The Architecture of Gropius
After spending two years in the office of Peter Bebrens, Walter Gropius (1883-1969) established his own practice in Berlin. In 1911 he joined forces with his partner Adolph Meyer (1881-1929) to build a factory for the Fagus Shoe Company at Alfeld-an-der-Leine. The Fagus building represents a sensational innovation in its utilization of complete glass sheathing even at the corners. In effect, Gropius here had invented the curtain wall that would play such a visible role in the form of subsequent large-scale twentieth-century architecture.
Gropius and Meyer were commissioned to build a model factory and office building in Cologne for the 1914 Werkbund Exhibition of arts and crafts and industrial objects. Gropius felt that factories should possess the monumentality of ancient Egyptian temples. For one façade of their "modern machine factory," the architects combined massive brickwork with a long horizontal expanse of open glass sheathing, the latter most effectively used to encase the exterior spiral staircases at the corners. The pavilions at either end have flat overhanging roofs derived from Frank Lloyd Wright, whose work was known in Europe after 1910, and the entire building reveals the elegant and disciplined design that became a prototype for many subsequent modern buildings.
During the years that he was director of the Bauhaus, Gropius continued his own architectural practice in collaboration with Meyer until Meyer's death. One of the projects, unfulfilled, was the design for the Chicago Tribune Tower in 1922. The highly publicized competition for this tower, with over two hundred and fifty entries from an international assortment of architects, provides a cross section of the eclectic architectural tendencies of the day, ranging from strictly historicist examples based on Renaissance towers to the modern styles emerging in Europe.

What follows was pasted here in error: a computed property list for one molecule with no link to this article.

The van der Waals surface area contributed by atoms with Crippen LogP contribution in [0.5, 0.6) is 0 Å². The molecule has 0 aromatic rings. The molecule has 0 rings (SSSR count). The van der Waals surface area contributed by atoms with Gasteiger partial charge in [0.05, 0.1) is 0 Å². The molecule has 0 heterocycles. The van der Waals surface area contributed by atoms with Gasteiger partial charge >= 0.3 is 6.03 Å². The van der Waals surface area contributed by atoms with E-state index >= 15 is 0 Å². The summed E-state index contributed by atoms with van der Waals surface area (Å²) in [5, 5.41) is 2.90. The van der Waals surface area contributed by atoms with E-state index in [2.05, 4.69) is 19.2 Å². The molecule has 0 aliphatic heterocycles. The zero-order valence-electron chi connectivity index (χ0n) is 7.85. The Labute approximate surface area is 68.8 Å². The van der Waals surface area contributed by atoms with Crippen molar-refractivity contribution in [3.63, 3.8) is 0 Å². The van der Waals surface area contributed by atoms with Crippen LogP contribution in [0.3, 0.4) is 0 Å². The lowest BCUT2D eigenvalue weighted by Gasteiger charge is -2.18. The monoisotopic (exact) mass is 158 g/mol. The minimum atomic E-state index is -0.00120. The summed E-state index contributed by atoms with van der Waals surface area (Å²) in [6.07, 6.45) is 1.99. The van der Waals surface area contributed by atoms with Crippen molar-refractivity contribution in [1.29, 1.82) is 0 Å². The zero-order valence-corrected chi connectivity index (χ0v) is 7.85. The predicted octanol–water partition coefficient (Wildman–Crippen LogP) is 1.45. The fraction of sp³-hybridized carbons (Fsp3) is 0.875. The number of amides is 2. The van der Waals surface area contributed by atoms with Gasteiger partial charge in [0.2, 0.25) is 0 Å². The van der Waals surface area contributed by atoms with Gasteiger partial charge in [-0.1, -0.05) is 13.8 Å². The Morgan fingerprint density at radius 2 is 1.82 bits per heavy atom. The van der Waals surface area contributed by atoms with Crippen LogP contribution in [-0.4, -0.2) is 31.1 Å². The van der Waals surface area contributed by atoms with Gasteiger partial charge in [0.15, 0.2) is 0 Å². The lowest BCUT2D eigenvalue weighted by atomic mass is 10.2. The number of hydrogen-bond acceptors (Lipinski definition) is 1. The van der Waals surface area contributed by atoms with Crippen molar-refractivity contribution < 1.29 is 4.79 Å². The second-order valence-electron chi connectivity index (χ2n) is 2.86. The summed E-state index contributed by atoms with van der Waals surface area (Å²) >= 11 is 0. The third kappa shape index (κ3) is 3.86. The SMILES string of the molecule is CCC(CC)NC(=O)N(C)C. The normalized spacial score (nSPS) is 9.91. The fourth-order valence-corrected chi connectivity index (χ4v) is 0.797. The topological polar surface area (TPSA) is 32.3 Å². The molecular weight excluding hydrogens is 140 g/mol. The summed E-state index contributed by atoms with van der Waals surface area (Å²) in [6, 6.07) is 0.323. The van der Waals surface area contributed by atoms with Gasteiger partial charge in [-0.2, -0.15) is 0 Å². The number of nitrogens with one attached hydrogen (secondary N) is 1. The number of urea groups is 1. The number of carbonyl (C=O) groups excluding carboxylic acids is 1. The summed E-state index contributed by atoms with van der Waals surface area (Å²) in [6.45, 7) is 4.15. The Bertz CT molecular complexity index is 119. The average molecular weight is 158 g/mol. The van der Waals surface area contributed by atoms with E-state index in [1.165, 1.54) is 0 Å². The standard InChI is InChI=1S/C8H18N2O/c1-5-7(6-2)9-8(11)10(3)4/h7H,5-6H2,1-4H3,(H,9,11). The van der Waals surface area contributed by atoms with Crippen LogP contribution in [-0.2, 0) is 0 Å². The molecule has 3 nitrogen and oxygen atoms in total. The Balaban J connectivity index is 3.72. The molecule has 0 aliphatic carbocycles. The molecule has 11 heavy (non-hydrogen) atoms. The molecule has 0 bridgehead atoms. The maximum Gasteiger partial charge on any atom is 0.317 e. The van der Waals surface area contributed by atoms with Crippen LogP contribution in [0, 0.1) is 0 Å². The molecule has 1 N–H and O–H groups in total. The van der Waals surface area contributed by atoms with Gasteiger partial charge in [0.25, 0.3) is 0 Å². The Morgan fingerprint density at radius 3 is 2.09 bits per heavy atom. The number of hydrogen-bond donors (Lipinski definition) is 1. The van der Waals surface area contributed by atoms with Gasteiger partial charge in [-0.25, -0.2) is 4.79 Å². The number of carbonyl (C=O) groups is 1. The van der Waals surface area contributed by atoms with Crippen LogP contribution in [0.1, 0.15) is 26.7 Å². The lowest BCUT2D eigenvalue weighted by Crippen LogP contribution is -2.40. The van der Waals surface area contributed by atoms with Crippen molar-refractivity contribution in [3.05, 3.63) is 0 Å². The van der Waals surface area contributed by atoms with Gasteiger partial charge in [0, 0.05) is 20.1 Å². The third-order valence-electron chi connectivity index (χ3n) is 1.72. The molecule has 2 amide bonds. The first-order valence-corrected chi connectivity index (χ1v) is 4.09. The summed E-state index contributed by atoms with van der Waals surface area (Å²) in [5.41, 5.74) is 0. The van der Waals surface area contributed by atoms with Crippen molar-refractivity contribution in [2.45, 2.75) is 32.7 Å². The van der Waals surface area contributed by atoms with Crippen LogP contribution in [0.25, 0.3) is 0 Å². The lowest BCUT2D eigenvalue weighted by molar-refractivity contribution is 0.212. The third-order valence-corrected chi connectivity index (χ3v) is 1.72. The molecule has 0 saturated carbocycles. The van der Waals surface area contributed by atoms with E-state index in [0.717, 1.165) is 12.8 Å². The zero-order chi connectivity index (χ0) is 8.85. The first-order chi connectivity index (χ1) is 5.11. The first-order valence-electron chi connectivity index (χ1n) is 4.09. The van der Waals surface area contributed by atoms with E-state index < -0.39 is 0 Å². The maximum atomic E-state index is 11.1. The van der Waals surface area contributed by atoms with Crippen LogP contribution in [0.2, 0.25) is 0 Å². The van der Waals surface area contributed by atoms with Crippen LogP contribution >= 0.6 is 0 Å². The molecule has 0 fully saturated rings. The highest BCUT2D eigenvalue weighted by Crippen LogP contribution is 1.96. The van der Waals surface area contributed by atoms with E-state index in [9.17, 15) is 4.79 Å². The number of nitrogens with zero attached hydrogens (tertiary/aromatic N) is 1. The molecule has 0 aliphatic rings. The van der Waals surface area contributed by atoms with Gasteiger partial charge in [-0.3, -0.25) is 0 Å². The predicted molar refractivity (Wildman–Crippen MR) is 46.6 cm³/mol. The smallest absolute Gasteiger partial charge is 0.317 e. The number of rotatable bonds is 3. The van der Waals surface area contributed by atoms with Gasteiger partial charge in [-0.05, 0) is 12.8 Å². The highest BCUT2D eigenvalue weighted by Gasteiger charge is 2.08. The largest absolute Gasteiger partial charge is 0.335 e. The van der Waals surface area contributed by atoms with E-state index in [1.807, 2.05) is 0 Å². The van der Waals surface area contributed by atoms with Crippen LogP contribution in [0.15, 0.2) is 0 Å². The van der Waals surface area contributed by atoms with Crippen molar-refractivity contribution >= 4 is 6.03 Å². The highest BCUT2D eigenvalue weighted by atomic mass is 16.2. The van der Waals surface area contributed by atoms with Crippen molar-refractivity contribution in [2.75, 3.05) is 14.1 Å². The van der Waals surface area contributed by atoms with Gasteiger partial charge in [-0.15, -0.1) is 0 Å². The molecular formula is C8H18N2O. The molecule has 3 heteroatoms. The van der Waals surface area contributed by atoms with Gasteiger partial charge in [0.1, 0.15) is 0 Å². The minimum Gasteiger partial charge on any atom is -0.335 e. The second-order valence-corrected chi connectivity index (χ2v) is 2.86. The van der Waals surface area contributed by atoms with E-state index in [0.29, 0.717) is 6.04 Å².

The traditionalists won the battle with the highly effective neo-Gothic tower designed by the American architect Raymond Hood (1881-1934) (probably in collaboration with John Mead Howells). The design of Gropius and Meyer, in the spare rectangularity of its forms, its emphasis on skeletal structure, and its wide tripartite windows, was actually based on the original skyscraper designs of Sullivan and the Chicago School and at the same time looked forward to the skyscraper of the mid-twentieth century.